For enzyme-catalyzed reactions, batch processes using stirred tank reactors are the state-of-the-art production mode. The yield of the process may be limited by reaction equilibrium, product inhibition of the enzyme, low concentrations and possibly low reaction rates, while the recovery of the product may be limited due to thermodynamic constraints such as azeotropes. Using enzymes in an integrated reactive distillation process can overcome these limitations and provides a cost advantage over classic batch reactor processes. The aim of this paper is i) to report the successful pilot-scale experimental validation of an Enzymatic Reactive Distillation (ERD) process for the synthesis of butyl butyrate and ii) to establish a rate-based model for conceptual process design which can be quickly adapted to other systems. The main novelty is the application of a continuous RD column with enzymes as a heterogeneous catalyst provided in two different types of catalytic packing: loosely filled immobilized enzyme beads in standard packings with catalyst pockets and gauze packings with catalytic coating. Experimental pilot-scale experiments show the feasibility of ERD and allow the comparison of the different packing types based on catalytic performance as well as stability. Furthermore, these experiments are used to validate a predictive rate-based model to describe ERD which can be used to check the sensitivity of process and design parameters as well as to provide a quick adaption to other systems for quick evaluation.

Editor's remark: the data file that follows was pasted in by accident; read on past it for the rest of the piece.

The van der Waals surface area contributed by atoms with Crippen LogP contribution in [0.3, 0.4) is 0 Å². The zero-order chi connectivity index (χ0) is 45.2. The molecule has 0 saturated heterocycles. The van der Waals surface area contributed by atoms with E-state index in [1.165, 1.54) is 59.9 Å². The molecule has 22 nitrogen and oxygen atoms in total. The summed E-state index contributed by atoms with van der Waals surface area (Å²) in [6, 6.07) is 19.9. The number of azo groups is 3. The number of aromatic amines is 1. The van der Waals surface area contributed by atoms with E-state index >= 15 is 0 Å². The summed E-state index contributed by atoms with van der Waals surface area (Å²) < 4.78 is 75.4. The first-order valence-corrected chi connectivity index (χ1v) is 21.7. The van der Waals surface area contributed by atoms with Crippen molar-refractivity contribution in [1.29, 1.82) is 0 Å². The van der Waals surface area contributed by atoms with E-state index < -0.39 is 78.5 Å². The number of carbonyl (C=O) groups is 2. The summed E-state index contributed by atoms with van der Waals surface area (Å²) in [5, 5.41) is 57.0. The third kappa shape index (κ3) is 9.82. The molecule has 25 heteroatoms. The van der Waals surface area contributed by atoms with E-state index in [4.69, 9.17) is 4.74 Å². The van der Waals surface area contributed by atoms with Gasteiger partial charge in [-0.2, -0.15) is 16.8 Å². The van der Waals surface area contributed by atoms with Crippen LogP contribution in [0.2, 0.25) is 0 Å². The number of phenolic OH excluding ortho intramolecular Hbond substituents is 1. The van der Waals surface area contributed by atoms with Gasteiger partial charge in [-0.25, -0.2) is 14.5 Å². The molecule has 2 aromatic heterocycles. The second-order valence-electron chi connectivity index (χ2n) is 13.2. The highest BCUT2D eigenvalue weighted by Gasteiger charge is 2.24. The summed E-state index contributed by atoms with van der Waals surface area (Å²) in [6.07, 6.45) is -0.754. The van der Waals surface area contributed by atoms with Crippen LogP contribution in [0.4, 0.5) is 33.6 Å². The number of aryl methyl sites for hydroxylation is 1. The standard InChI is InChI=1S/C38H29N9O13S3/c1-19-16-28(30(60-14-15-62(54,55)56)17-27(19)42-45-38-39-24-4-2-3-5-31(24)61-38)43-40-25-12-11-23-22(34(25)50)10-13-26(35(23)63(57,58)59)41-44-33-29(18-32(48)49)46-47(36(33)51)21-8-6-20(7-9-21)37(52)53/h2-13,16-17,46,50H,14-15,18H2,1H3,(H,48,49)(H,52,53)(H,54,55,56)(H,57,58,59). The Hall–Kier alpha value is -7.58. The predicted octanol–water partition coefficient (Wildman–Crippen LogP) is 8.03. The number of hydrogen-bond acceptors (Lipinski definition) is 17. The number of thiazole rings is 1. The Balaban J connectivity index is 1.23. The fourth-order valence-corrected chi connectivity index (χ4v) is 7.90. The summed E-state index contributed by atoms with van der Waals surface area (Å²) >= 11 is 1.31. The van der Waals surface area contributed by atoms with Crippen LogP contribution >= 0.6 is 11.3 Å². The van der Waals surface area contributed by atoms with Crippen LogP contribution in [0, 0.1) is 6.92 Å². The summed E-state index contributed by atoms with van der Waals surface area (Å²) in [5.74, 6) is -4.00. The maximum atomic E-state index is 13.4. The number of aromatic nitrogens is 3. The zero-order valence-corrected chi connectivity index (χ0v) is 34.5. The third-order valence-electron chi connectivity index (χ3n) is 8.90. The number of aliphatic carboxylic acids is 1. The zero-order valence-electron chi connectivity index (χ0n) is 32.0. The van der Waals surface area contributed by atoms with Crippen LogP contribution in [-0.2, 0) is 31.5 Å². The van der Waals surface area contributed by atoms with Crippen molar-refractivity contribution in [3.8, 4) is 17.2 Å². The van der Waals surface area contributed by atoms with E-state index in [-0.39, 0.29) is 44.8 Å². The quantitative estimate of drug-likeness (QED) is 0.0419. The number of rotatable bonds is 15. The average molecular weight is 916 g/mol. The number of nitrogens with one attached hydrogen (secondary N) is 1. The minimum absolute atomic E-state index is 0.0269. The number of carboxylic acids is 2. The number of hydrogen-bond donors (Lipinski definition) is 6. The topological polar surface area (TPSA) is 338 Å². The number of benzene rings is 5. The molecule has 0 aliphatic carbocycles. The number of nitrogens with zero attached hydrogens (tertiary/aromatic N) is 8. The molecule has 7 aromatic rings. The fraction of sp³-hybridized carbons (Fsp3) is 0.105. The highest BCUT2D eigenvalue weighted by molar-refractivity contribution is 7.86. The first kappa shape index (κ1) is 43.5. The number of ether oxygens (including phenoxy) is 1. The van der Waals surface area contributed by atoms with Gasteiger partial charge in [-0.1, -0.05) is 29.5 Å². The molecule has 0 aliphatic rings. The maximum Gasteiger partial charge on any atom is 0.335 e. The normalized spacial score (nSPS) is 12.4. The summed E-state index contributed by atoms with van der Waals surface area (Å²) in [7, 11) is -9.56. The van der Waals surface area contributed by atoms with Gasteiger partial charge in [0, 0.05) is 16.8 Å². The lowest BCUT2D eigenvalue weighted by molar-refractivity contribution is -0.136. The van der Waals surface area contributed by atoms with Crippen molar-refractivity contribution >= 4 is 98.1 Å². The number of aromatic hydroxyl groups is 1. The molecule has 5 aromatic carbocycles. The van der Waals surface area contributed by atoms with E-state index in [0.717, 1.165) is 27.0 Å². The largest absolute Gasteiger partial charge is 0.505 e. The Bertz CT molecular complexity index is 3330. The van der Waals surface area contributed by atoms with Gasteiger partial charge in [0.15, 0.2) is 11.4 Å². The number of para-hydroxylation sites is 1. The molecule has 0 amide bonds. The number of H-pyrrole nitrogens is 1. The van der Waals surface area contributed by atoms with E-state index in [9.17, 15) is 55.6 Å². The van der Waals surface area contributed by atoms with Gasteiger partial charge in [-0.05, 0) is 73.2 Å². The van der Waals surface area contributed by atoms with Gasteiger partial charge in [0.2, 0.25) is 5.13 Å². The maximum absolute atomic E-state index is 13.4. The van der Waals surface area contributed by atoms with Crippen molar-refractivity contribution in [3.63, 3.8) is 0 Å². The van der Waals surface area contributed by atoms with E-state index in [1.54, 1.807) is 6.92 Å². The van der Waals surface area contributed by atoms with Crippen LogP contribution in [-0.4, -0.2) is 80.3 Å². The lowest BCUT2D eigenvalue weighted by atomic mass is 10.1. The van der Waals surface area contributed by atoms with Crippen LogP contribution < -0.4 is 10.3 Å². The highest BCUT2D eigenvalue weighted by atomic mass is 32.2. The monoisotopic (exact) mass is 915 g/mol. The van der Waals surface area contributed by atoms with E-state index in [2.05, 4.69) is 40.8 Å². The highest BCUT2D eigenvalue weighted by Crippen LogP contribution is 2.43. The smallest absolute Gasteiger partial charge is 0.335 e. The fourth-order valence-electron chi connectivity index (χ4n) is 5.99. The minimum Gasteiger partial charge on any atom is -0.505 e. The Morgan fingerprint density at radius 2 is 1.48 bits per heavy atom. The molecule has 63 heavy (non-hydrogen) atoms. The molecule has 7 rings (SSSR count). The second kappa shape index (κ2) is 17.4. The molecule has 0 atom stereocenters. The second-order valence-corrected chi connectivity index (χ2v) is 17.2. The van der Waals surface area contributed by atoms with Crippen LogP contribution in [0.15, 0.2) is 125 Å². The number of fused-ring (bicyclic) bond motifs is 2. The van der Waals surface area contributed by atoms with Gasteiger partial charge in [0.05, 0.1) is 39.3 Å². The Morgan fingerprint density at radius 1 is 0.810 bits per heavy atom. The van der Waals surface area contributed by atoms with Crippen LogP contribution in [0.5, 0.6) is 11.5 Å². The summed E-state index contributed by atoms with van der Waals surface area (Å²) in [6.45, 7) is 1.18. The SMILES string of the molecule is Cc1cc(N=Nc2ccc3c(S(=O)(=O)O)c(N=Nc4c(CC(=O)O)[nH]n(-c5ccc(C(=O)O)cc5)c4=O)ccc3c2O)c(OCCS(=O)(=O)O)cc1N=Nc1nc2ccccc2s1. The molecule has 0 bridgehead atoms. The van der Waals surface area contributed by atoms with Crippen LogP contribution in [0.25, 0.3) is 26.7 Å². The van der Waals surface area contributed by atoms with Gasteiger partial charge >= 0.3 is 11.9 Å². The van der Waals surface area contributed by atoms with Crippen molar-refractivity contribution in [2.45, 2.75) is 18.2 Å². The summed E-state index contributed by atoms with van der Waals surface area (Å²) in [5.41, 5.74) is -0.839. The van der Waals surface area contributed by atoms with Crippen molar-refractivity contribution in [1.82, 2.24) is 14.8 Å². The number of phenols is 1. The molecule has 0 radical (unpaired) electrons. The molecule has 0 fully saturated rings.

- Process intensification
- Reactive distillation